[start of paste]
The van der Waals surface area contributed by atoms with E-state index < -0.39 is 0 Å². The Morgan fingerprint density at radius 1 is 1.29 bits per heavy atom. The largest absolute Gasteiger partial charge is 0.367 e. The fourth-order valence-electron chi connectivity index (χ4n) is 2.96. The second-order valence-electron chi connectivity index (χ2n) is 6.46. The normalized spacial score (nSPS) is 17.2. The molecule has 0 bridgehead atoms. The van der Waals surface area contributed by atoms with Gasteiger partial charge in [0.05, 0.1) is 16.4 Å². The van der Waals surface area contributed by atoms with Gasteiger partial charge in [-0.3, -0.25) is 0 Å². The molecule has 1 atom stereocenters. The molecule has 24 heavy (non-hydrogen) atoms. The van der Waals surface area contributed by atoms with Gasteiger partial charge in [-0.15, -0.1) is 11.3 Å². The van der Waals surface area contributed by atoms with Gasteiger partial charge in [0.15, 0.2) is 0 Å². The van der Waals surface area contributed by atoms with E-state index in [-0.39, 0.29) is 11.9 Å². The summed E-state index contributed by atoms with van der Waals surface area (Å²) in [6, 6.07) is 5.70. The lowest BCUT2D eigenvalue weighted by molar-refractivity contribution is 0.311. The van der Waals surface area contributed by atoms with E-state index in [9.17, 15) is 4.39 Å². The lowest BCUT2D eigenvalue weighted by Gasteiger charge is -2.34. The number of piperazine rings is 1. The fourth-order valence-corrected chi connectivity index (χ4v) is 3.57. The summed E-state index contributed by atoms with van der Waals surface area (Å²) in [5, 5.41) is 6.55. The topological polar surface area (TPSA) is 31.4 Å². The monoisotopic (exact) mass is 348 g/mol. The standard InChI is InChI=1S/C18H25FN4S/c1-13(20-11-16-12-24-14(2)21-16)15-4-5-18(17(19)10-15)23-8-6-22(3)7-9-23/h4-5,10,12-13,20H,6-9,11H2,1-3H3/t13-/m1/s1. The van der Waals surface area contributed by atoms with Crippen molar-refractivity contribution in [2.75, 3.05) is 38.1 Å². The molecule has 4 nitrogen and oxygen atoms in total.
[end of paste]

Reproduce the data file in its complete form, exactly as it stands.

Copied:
The van der Waals surface area contributed by atoms with E-state index < -0.39 is 0 Å². The Morgan fingerprint density at radius 1 is 1.29 bits per heavy atom. The largest absolute Gasteiger partial charge is 0.367 e. The fourth-order valence-electron chi connectivity index (χ4n) is 2.96. The second-order valence-electron chi connectivity index (χ2n) is 6.46. The normalized spacial score (nSPS) is 17.2. The molecule has 0 bridgehead atoms. The van der Waals surface area contributed by atoms with Gasteiger partial charge in [0.05, 0.1) is 16.4 Å². The van der Waals surface area contributed by atoms with Gasteiger partial charge in [-0.3, -0.25) is 0 Å². The molecule has 1 atom stereocenters. The molecule has 24 heavy (non-hydrogen) atoms. The van der Waals surface area contributed by atoms with Gasteiger partial charge in [-0.15, -0.1) is 11.3 Å². The van der Waals surface area contributed by atoms with Gasteiger partial charge in [0.15, 0.2) is 0 Å². The van der Waals surface area contributed by atoms with E-state index in [-0.39, 0.29) is 11.9 Å². The summed E-state index contributed by atoms with van der Waals surface area (Å²) in [6, 6.07) is 5.70. The lowest BCUT2D eigenvalue weighted by molar-refractivity contribution is 0.311. The van der Waals surface area contributed by atoms with E-state index in [9.17, 15) is 4.39 Å². The lowest BCUT2D eigenvalue weighted by Gasteiger charge is -2.34. The number of piperazine rings is 1. The fourth-order valence-corrected chi connectivity index (χ4v) is 3.57. The summed E-state index contributed by atoms with van der Waals surface area (Å²) in [5, 5.41) is 6.55. The topological polar surface area (TPSA) is 31.4 Å². The monoisotopic (exact) mass is 348 g/mol. The standard InChI is InChI=1S/C18H25FN4S/c1-13(20-11-16-12-24-14(2)21-16)15-4-5-18(17(19)10-15)23-8-6-22(3)7-9-23/h4-5,10,12-13,20H,6-9,11H2,1-3H3/t13-/m1/s1. The van der Waals surface area contributed by atoms with Crippen molar-refractivity contribution in [2.75, 3.05) is 38.1 Å². The molecule has 4 nitrogen and oxygen atoms in total.